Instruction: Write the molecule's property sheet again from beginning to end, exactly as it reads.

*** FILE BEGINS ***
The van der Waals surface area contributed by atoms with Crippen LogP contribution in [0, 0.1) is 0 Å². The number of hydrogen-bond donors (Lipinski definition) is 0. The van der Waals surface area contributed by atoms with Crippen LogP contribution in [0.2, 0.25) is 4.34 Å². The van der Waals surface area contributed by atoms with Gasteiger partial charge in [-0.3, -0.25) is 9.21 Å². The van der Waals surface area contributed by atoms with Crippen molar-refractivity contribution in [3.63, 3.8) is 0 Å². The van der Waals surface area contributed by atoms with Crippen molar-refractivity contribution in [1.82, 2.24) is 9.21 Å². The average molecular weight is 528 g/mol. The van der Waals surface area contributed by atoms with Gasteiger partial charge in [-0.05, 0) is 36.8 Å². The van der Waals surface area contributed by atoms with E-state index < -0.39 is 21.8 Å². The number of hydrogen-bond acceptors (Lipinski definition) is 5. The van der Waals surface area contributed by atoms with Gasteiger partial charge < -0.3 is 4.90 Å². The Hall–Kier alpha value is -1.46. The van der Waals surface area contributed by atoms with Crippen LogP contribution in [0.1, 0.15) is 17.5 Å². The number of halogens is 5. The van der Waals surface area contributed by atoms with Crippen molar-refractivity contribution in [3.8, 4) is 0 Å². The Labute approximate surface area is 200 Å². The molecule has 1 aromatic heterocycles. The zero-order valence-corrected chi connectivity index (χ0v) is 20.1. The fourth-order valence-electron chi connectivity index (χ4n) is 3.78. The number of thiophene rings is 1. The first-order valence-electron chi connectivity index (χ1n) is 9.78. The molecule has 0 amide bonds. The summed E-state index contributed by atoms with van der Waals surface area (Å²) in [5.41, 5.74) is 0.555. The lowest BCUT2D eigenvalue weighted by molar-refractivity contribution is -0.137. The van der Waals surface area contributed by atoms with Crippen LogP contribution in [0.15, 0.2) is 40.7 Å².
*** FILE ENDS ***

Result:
The van der Waals surface area contributed by atoms with Crippen LogP contribution in [0, 0.1) is 0 Å². The number of hydrogen-bond donors (Lipinski definition) is 0. The van der Waals surface area contributed by atoms with Crippen LogP contribution in [0.2, 0.25) is 4.34 Å². The van der Waals surface area contributed by atoms with Gasteiger partial charge in [-0.3, -0.25) is 9.21 Å². The van der Waals surface area contributed by atoms with Crippen molar-refractivity contribution in [3.63, 3.8) is 0 Å². The van der Waals surface area contributed by atoms with Crippen molar-refractivity contribution in [1.82, 2.24) is 9.21 Å². The average molecular weight is 528 g/mol. The van der Waals surface area contributed by atoms with Gasteiger partial charge in [-0.05, 0) is 36.8 Å². The van der Waals surface area contributed by atoms with E-state index < -0.39 is 21.8 Å². The number of hydrogen-bond acceptors (Lipinski definition) is 5. The van der Waals surface area contributed by atoms with Gasteiger partial charge < -0.3 is 4.90 Å². The Hall–Kier alpha value is -1.46. The van der Waals surface area contributed by atoms with Crippen LogP contribution in [0.1, 0.15) is 17.5 Å². The number of halogens is 5. The van der Waals surface area contributed by atoms with Crippen molar-refractivity contribution in [3.8, 4) is 0 Å². The Labute approximate surface area is 200 Å². The molecule has 1 aromatic heterocycles. The zero-order valence-corrected chi connectivity index (χ0v) is 20.1. The fourth-order valence-electron chi connectivity index (χ4n) is 3.78. The number of thiophene rings is 1. The first-order valence-electron chi connectivity index (χ1n) is 9.78. The molecule has 0 amide bonds. The summed E-state index contributed by atoms with van der Waals surface area (Å²) in [5.41, 5.74) is 0.555. The lowest BCUT2D eigenvalue weighted by molar-refractivity contribution is -0.137. The van der Waals surface area contributed by atoms with Crippen LogP contribution in [0.15, 0.2) is 40.7 Å².